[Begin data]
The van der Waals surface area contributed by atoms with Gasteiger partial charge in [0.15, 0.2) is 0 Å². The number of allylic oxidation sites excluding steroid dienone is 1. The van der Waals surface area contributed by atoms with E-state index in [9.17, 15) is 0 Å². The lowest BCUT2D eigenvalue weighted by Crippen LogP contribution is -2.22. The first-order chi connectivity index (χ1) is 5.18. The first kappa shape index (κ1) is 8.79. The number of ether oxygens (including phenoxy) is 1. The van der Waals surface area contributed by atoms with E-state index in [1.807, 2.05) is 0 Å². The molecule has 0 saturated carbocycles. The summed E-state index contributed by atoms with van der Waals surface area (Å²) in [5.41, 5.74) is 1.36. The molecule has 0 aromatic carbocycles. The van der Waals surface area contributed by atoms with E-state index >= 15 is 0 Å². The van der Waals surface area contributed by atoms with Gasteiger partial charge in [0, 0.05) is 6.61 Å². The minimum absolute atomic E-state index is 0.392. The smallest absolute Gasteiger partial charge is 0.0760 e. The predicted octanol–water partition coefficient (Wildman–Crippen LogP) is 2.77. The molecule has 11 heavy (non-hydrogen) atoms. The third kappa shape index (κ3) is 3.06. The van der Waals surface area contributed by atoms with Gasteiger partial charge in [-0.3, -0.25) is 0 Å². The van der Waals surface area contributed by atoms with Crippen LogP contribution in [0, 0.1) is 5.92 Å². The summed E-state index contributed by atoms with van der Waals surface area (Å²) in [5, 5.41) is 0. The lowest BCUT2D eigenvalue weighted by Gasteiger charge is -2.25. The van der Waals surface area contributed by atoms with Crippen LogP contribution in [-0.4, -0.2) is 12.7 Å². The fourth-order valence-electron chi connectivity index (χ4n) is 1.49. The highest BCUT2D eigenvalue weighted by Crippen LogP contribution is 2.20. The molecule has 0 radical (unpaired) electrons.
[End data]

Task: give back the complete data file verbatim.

The van der Waals surface area contributed by atoms with Gasteiger partial charge in [0.15, 0.2) is 0 Å². The number of allylic oxidation sites excluding steroid dienone is 1. The van der Waals surface area contributed by atoms with E-state index in [9.17, 15) is 0 Å². The lowest BCUT2D eigenvalue weighted by Crippen LogP contribution is -2.22. The first-order chi connectivity index (χ1) is 5.18. The first kappa shape index (κ1) is 8.79. The number of ether oxygens (including phenoxy) is 1. The van der Waals surface area contributed by atoms with E-state index in [1.807, 2.05) is 0 Å². The molecule has 0 saturated carbocycles. The summed E-state index contributed by atoms with van der Waals surface area (Å²) in [5.41, 5.74) is 1.36. The molecule has 0 aromatic carbocycles. The van der Waals surface area contributed by atoms with E-state index >= 15 is 0 Å². The van der Waals surface area contributed by atoms with Gasteiger partial charge in [0, 0.05) is 6.61 Å². The minimum absolute atomic E-state index is 0.392. The smallest absolute Gasteiger partial charge is 0.0760 e. The predicted octanol–water partition coefficient (Wildman–Crippen LogP) is 2.77. The molecule has 11 heavy (non-hydrogen) atoms. The third kappa shape index (κ3) is 3.06. The van der Waals surface area contributed by atoms with Gasteiger partial charge in [-0.3, -0.25) is 0 Å². The van der Waals surface area contributed by atoms with Crippen LogP contribution in [0, 0.1) is 5.92 Å². The summed E-state index contributed by atoms with van der Waals surface area (Å²) in [5, 5.41) is 0. The lowest BCUT2D eigenvalue weighted by Gasteiger charge is -2.25. The van der Waals surface area contributed by atoms with Crippen LogP contribution in [-0.4, -0.2) is 12.7 Å². The fourth-order valence-electron chi connectivity index (χ4n) is 1.49. The highest BCUT2D eigenvalue weighted by Crippen LogP contribution is 2.20. The molecule has 0 radical (unpaired) electrons.